Whenever I’m feeling particularly nostalgic for my childhood, I turn to a playlist I’ve built that really brings me back to that time in my life. Each classic rock ballad, old school Cuban song, and peppy Beatles jam instantly reminds me of the summer nights I spent climbing the old magnolia tree in my backyard. Research shows that not only do your memories affect your relationship with music, but it also works the other way around. How does music affect your memory? You might be surprised to learn how deep the connection actually goes.
And for what it’s worth, I’m not the only one who’s noticed this strong connection between music and memories. In a new essay for Elle UK, Taylor Swift wrote about the power of memory in the music she loves and the music she writes. For Swift, listening to a song has the ability to instantly connect her to a time in her past. "When I hear ‘How to Save a Life’ by The Fray, ‘Breathe (2AM)’ by Anna Nalick, or ‘The Story’ by Brandi Carlile," she wrote, "I immediately flashback to being 17 and on tour for months on end."
Whether she’s writing an upbeat song or one that’s about more painful memories, nostalgia is an important part of songwriting for Swift. "I love writing songs because I love preserving memories, like putting a picture frame around a feeling you once had," she wrote. "I like to use nostalgia as inspiration when I’m writing songs for the same reason I like to take photographs. I like to be able to remember the extremely good and extremely bad times." There’s also a major scientific case to be made for the power of memory in music.
"The unique strength of musical memory has puzzled researchers for years," says Dr. Matt Johnson, a researcher and professor of psychology at Hult International Business School. "One reason seems to do with the fact that music is encoded by several different regions of the brain," he tells Elite Daily in an email. "While auditory regions in the temporal lobes are primarily involved, music also inspires vivid imagery (occipital lobe), as well as emotion (limbic structures)." As a result, he explains, this multi-region effect could really enhance the strength of a memory, he explains. "Musically-encoded memory may be more robust because of its broad distribution across several brain regions."
If you spent your early childhood years listening to Led Zeppelin, for example, you might have different tastes as an adult than you would if you’d grown up listening to, say, Bach. Because music relies heavily on your existing associations and memories, Dr. Johnson explains, your childhood can heavily influence your musical taste. "One interesting feature here is known as the mere exposure effect: The more we hear a song, the more we generally like it," he tells Elite Daily. "So if we were raised on a certain artist and heard them continually, this likely increased our preference for hearing their music."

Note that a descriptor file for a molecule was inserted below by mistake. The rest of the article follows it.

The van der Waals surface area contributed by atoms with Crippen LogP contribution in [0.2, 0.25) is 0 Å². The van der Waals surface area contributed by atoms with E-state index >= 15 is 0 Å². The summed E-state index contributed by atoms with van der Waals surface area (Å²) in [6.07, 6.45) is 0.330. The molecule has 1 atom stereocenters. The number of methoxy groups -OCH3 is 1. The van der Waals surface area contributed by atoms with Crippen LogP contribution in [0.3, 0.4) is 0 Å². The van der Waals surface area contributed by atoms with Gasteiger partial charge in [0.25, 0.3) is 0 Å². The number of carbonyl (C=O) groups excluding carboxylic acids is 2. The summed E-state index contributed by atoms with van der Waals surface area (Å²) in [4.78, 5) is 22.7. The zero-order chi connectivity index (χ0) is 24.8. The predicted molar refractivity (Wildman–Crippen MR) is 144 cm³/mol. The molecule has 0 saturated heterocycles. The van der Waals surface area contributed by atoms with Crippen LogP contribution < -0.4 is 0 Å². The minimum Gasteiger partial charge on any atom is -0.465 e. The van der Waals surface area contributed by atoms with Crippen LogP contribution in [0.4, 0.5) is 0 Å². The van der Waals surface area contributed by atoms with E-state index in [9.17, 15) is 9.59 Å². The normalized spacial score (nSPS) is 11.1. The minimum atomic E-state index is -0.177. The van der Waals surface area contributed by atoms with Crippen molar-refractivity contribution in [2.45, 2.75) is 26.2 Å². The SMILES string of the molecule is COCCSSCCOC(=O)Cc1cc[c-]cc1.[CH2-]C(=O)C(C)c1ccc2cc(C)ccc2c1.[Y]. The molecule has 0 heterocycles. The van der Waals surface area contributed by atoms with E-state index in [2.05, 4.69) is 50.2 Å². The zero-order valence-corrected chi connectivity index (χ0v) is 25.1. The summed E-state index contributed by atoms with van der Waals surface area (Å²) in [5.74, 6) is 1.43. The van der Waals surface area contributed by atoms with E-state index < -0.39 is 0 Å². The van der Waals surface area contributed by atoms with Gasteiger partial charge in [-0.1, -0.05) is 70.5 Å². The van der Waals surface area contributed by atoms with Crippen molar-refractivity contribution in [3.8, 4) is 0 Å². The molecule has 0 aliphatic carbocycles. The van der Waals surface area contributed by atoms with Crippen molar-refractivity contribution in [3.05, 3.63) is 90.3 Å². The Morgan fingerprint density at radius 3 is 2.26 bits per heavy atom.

This effect is not a hard and fast rule, though, and only works for songs that you found neutral or positive the first time you heard them. "If we hate ‘Call Me Maybe’ the first time we hear it," he says, "we’re not likely to start liking it more with each new time it comes on."
Your brain can also use music to actually connect with your own emotions, says Dr. Sanam Hafeez, PsyD., a neuropsychologist and teaching faculty member at Columbia University. "The brain links music to all the personal data we hold dear to us. This is why music is so important in many religions and spiritualities," she tells Elite Daily, "as well as because it helps us express emotions like sadness, happiness, and even worship." This could also help to explain why someone who lives outside of their homeland might feel nostalgic when listening to music that carries traces of their traditional rhythm and melodies of their origins, Dr. Hafeez explains.
As for the specific connection between music and memory formation, listening to certain genres of music can actually improve your ability to form new short-term memories, according to a study published in the journal Modern Psychological Studies. The researchers split 60 participants into three groups, which were given either rap music, classical music, or silence to listen to. Each participant was then asked to complete a concentration game, which required them to turn over facedown cards one at a time until they found all of the matches in the group. The research showed that those who played the card game while listening to classical music were able to find all of the matches much faster than the group listening to rap.
Of course, if Cardi B’s latest hits really seem to help you concentrate on the homework assignment you’re working on, or the long report that you have to read for work, go for it, friend. The bottom line here is, music is a seriously powerful thing. Use that power to your advantage whenever you can.
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